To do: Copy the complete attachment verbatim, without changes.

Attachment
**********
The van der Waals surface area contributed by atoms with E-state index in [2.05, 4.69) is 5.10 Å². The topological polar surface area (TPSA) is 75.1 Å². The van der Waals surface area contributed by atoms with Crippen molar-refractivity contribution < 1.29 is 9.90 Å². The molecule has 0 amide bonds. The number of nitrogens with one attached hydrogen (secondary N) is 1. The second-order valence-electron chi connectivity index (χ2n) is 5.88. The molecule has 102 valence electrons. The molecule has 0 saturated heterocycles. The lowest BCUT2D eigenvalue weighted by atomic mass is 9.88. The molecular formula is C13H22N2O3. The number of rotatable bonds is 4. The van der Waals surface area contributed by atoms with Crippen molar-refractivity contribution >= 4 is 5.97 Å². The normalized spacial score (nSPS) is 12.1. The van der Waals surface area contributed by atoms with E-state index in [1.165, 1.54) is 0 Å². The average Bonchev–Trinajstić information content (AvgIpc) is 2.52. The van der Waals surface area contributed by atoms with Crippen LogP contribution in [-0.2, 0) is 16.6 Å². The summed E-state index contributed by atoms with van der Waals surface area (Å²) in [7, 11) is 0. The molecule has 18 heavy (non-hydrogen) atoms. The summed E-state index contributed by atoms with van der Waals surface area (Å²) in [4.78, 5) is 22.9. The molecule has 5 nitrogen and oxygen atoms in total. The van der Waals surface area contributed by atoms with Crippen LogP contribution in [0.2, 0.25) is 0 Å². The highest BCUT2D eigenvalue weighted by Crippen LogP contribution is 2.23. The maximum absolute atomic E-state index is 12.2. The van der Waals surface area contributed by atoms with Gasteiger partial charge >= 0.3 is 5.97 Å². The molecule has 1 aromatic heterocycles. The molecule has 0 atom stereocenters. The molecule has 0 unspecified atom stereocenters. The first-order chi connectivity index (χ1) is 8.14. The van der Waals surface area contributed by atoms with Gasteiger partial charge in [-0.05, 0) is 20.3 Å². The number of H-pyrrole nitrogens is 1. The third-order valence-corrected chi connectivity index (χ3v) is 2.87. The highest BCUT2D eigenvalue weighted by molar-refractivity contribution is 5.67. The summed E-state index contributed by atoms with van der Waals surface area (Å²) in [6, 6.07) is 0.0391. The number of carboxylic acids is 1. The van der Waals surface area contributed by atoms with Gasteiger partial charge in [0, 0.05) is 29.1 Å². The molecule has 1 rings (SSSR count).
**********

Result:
The van der Waals surface area contributed by atoms with E-state index in [2.05, 4.69) is 5.10 Å². The topological polar surface area (TPSA) is 75.1 Å². The van der Waals surface area contributed by atoms with Crippen molar-refractivity contribution < 1.29 is 9.90 Å². The molecule has 0 amide bonds. The number of nitrogens with one attached hydrogen (secondary N) is 1. The second-order valence-electron chi connectivity index (χ2n) is 5.88. The molecule has 102 valence electrons. The molecule has 0 saturated heterocycles. The lowest BCUT2D eigenvalue weighted by atomic mass is 9.88. The molecular formula is C13H22N2O3. The number of rotatable bonds is 4. The van der Waals surface area contributed by atoms with Crippen molar-refractivity contribution >= 4 is 5.97 Å². The normalized spacial score (nSPS) is 12.1. The van der Waals surface area contributed by atoms with E-state index in [1.165, 1.54) is 0 Å². The average Bonchev–Trinajstić information content (AvgIpc) is 2.52. The van der Waals surface area contributed by atoms with Crippen LogP contribution in [-0.2, 0) is 16.6 Å². The summed E-state index contributed by atoms with van der Waals surface area (Å²) in [7, 11) is 0. The molecule has 18 heavy (non-hydrogen) atoms. The summed E-state index contributed by atoms with van der Waals surface area (Å²) in [4.78, 5) is 22.9. The molecule has 5 nitrogen and oxygen atoms in total. The van der Waals surface area contributed by atoms with Crippen LogP contribution in [0.2, 0.25) is 0 Å². The highest BCUT2D eigenvalue weighted by Crippen LogP contribution is 2.23. The maximum absolute atomic E-state index is 12.2. The van der Waals surface area contributed by atoms with Gasteiger partial charge >= 0.3 is 5.97 Å². The molecule has 1 aromatic heterocycles. The molecule has 0 atom stereocenters. The molecule has 0 unspecified atom stereocenters. The first-order chi connectivity index (χ1) is 8.14. The van der Waals surface area contributed by atoms with Gasteiger partial charge in [-0.05, 0) is 20.3 Å². The number of H-pyrrole nitrogens is 1. The third-order valence-corrected chi connectivity index (χ3v) is 2.87. The highest BCUT2D eigenvalue weighted by molar-refractivity contribution is 5.67. The summed E-state index contributed by atoms with van der Waals surface area (Å²) in [6, 6.07) is 0.0391. The number of carboxylic acids is 1. The van der Waals surface area contributed by atoms with Gasteiger partial charge in [0, 0.05) is 29.1 Å². The molecule has 1 rings (SSSR count).